What Should an End of Life Planner Include?
To provide a thorough and comprehensive resource for your loved ones, an end-of-life planner should provide details about the following aspects of your life.
1. Immediate and Important Documents
This section details the necessary documents and actions the family must take immediately after your death.
Provide locations of your will and life insurance policy. Indicate whether or not you are an organ donor.
It serves as an index to the remainder of the planner so your loved ones can take care of the most important things first.
2. Personal Details About Your Life
Include details about your vital statistics, addresses, professional info, spouses (current and former!), parents, family members, etc.
Don’t forget details about your military service, fraternal organizations, social societies, etc.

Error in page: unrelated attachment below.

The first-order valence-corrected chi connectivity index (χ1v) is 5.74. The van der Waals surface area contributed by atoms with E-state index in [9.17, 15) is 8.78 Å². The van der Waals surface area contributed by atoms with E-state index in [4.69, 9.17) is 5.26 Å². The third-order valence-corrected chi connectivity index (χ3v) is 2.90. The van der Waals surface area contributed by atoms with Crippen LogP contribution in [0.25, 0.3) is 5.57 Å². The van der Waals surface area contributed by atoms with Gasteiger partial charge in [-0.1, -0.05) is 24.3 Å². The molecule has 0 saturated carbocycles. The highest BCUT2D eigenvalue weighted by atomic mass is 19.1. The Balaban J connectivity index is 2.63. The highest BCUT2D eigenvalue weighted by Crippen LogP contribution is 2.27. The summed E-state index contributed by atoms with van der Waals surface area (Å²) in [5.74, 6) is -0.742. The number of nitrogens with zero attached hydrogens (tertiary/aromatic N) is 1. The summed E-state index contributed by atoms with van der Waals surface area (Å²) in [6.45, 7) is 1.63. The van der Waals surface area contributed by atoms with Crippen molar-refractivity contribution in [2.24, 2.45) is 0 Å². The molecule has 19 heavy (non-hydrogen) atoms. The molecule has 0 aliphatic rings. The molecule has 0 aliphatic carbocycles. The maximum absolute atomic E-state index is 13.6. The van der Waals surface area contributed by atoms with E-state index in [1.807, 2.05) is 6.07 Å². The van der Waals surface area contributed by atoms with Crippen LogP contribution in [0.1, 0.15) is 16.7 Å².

This section helps with notifications of your death and for planning the obituary.
3. Dependent Information
If you have dependents, this section provides details about their care. If you care for adult dependents who are disabled, include their information here as well.
Remember, this is not a legal document. Consult an attorney in your local area to plan care for dependents once you pass.
4. Pet and Animal Care
All pet parents want to know their fur babies will be loved and cared for after their passing. Include a detailed section about the care of your pet, including their preferred food and feeding schedule, veterinarian contact information, and your personal wishes about their care.
5. Healthcare Decisions
An end-of-life planner can be used to specify end-of-life care options, too.